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Military connections an important part of the Hurricanes’ culture

With Veterans Day upcoming, the ties that the Hurricanes have made with the armed forces continue to generate appreciation on both sides.

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Kaydee Gawlik

It started as a single night honoring the military.

In 2003, the Carolina Hurricanes introduced Military Appreciation Night, an opportunity for the club to pay tribute to the men and women of the armed forces. It made sense, given Raleigh’s proximity to major installations of all branches of the United States armed forces, and gave the team a chance to introduce itself to a transient-by-nature population, many of whom settle in North Carolina when their military career comes to an end.

Sixteen years later, Military Appreciation Night has become a staple on the Hurricanes’ annual calendar, but the team has expanded far beyond that initial foray. Now, at nearly every game, including Monday’s Veterans Day matchup with the Ottawa Senators, at least one member of the military is honored in some form for his or her service to the country.

It’s important to the team that the honorees feel comfortable enjoying the game. If you’ve ever noticed that very few of them wear their uniforms when they are recognized, that’s by design, according to Jon Chase, the Hurricanes’ vice president of community outreach. “We want these to be organic and meaningful,” says Chase. “We want them to be our guests, so they’re dressed comfortably and we get them four (lower-level) tickets so they’re with their friends or family.”

According to Chase, the honorees who are selected for recognition typically have received a recent honor, or because of a recent act of heroism or change in status. They can be longtime fans - some dating back to when the Hurricanes first moved to Raleigh and had seen other military members similarly honored - or relative newcomers stationed in North Carolina only briefly, some of whom have never attended a hockey game before.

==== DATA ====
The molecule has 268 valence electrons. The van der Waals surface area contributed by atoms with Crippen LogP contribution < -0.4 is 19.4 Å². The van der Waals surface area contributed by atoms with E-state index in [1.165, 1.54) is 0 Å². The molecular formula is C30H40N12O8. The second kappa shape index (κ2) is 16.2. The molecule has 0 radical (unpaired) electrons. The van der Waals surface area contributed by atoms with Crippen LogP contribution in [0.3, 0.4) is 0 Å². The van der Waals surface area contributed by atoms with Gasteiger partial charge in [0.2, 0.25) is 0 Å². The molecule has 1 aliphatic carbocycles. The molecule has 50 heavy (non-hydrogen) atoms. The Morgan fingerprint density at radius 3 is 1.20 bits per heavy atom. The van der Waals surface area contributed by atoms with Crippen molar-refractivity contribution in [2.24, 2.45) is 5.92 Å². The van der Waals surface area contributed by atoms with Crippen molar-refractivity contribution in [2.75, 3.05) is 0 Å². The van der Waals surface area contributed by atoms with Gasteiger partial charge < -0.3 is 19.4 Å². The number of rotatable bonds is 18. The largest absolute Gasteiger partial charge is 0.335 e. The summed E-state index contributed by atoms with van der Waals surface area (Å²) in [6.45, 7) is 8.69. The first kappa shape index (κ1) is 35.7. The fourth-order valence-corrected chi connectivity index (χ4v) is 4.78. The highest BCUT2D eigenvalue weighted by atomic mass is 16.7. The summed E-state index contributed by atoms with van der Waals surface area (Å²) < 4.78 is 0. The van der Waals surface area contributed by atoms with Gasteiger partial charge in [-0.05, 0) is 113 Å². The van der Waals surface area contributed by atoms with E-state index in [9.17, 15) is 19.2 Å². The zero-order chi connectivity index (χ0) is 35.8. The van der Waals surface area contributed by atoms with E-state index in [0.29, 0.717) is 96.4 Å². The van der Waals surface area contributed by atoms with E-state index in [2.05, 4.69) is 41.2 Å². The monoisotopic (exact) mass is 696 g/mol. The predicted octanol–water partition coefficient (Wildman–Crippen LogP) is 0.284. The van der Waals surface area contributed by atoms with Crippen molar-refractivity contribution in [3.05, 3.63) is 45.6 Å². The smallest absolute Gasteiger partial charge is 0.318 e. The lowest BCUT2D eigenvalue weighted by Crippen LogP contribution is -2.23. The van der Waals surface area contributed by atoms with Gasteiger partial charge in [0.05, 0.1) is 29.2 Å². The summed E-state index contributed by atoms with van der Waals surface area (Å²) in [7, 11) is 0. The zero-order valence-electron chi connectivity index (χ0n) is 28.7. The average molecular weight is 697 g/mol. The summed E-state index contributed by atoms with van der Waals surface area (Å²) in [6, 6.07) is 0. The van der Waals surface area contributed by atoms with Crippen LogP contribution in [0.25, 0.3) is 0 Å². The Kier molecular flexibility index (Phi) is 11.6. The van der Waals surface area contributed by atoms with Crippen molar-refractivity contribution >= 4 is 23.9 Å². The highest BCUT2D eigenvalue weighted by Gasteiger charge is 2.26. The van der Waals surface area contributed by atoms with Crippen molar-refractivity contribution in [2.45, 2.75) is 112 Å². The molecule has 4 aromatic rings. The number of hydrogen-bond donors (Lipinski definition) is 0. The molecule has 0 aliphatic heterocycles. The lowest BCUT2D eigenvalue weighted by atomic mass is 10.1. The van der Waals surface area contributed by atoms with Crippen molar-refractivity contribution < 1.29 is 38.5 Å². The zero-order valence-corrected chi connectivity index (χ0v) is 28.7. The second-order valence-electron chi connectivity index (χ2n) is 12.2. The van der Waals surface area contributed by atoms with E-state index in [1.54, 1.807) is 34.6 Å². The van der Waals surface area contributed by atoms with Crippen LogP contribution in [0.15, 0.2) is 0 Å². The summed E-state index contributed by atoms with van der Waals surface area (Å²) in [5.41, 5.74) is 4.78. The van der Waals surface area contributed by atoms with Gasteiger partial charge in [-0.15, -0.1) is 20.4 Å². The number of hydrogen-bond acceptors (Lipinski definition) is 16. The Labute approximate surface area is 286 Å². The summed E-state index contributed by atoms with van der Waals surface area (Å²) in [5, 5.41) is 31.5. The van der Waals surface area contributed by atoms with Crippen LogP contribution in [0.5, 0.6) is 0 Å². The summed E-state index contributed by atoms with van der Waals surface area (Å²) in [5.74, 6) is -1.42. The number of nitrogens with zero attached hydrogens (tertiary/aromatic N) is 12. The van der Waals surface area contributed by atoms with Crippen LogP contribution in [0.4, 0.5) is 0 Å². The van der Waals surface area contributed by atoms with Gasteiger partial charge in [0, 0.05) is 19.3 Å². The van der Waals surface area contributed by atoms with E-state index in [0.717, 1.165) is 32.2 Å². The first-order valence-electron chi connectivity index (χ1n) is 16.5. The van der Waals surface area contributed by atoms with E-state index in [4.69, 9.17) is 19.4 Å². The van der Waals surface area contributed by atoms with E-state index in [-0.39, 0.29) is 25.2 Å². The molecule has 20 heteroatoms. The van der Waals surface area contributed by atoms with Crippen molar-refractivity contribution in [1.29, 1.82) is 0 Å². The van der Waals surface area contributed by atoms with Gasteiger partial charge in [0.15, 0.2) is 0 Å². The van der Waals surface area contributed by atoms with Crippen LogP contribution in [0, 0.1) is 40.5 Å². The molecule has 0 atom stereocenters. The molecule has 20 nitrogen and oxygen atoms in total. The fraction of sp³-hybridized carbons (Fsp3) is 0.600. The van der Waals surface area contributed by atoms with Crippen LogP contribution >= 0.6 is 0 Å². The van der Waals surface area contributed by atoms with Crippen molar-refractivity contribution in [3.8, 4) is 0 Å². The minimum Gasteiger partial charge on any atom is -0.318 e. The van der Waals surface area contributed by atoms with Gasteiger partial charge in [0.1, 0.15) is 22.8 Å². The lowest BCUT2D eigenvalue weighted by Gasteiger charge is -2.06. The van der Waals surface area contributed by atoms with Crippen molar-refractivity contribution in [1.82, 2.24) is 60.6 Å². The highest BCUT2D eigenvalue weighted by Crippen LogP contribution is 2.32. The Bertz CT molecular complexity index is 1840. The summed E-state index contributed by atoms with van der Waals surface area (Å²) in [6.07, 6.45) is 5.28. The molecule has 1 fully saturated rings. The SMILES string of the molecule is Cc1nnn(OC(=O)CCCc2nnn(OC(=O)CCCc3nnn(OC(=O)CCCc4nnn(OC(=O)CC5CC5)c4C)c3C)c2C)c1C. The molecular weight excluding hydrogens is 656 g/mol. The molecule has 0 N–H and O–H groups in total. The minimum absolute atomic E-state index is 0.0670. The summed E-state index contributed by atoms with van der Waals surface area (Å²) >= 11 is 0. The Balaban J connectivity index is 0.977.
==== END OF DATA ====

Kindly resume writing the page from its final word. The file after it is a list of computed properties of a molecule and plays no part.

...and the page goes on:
Kaydee Gawlik

Prior to going out on the ice, the Hurricanes staff prepares the guest of honor for the brief ceremony, either on-ice prior to the national anthem or during a media timeout. They know that the crowd’s applause will be meaningful to the honoree, but when the video board goes live, it goes to another level. “Then you see it’s usually a 20-30 second standing ovation, and the emotion comes over their faces with appreciation. You can tell how powerful a moment it is for them,” says Chase, noting that it’s “always a little more than the individual thinks.”

The outreach that the Hurricanes undertake with the military community has resulted in the team visiting Fort Bragg multiple times, including last season, and led to the team pitching in to prevent the closure of the post’s Cleland Ice Rink in 2013. Rod Brind’Amour has visited the base as both a player and as a coach, and for him, it’s a reminder that sports play a role in connecting people who may be thousands of miles apart.

“People are sacrificing for all of us,” says the Hurricanes head coach. “You sit down with them for lunch, they’re from all over the U.S. and their families are [elsewhere] and they’re here, eating lunch by themselves. You come away with a grander appreciation for everything that we have, and for those people and what they’re doing.”

The tradition of supporting the men and women of the armed forces at Hurricanes games has been passed down among players through the years, and it’s common to see the players themselves stick-tapping in support of an honoree. For players who typically make a big deal out of eliminating all distractions during a game, it’s a noteworthy sight.

It’s something that Brind’Amour, for one, hopes remains a part of the cultural fabric of Hurricanes hockey.

“I don’t think we do enough in this country for [the military]. Not just the soldiers; it’s their families, your kid’s going off to serve. That, to me, is really what makes this country great, that there are so many people who are willing to do that. We do need to recognize that.”

Join the Hurricanes as they honor members of the armed forces at Monday’s Veterans Day game against the Ottawa Senators. If you don’t have seats yet, you can pick them up on StubHub.

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